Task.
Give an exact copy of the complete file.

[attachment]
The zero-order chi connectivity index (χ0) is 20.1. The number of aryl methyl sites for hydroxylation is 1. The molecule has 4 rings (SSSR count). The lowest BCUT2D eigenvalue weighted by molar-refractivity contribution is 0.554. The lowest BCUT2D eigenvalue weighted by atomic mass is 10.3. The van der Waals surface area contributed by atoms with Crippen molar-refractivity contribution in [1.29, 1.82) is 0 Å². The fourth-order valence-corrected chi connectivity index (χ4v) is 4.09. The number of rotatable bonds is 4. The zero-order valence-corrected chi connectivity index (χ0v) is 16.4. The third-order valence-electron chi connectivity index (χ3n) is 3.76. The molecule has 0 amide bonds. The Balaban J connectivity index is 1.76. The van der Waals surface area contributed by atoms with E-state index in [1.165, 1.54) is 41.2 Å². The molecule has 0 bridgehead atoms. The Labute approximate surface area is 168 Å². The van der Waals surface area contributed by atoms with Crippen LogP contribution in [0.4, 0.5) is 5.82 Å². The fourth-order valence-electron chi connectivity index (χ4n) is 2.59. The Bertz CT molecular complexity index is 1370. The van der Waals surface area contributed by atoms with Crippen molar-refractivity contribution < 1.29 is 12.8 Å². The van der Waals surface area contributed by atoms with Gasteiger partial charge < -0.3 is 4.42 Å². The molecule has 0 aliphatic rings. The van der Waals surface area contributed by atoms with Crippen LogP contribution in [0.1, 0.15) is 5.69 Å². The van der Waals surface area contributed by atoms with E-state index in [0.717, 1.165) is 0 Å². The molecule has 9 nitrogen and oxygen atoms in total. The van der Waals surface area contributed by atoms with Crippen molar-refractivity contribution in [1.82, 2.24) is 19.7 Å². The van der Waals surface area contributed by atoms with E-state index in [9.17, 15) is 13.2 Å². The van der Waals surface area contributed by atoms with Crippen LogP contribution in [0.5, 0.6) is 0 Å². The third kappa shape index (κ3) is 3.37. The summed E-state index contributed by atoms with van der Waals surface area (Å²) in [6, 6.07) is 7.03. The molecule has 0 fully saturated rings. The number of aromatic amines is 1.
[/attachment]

The zero-order chi connectivity index (χ0) is 20.1. The number of aryl methyl sites for hydroxylation is 1. The molecule has 4 rings (SSSR count). The lowest BCUT2D eigenvalue weighted by molar-refractivity contribution is 0.554. The lowest BCUT2D eigenvalue weighted by atomic mass is 10.3. The van der Waals surface area contributed by atoms with Crippen molar-refractivity contribution in [1.29, 1.82) is 0 Å². The fourth-order valence-corrected chi connectivity index (χ4v) is 4.09. The number of rotatable bonds is 4. The zero-order valence-corrected chi connectivity index (χ0v) is 16.4. The third-order valence-electron chi connectivity index (χ3n) is 3.76. The molecule has 0 amide bonds. The Balaban J connectivity index is 1.76. The van der Waals surface area contributed by atoms with E-state index in [1.165, 1.54) is 41.2 Å². The molecule has 0 bridgehead atoms. The Labute approximate surface area is 168 Å². The van der Waals surface area contributed by atoms with Crippen LogP contribution in [0.4, 0.5) is 5.82 Å². The fourth-order valence-electron chi connectivity index (χ4n) is 2.59. The Bertz CT molecular complexity index is 1370. The van der Waals surface area contributed by atoms with Crippen molar-refractivity contribution < 1.29 is 12.8 Å². The van der Waals surface area contributed by atoms with Gasteiger partial charge < -0.3 is 4.42 Å². The molecule has 0 aliphatic rings. The van der Waals surface area contributed by atoms with Crippen LogP contribution in [0.1, 0.15) is 5.69 Å². The van der Waals surface area contributed by atoms with E-state index in [0.717, 1.165) is 0 Å². The molecule has 9 nitrogen and oxygen atoms in total. The van der Waals surface area contributed by atoms with Crippen molar-refractivity contribution in [1.82, 2.24) is 19.7 Å². The van der Waals surface area contributed by atoms with E-state index in [9.17, 15) is 13.2 Å². The van der Waals surface area contributed by atoms with Crippen LogP contribution in [0.5, 0.6) is 0 Å². The third kappa shape index (κ3) is 3.37. The summed E-state index contributed by atoms with van der Waals surface area (Å²) in [6, 6.07) is 7.03. The molecule has 0 fully saturated rings. The number of aromatic amines is 1.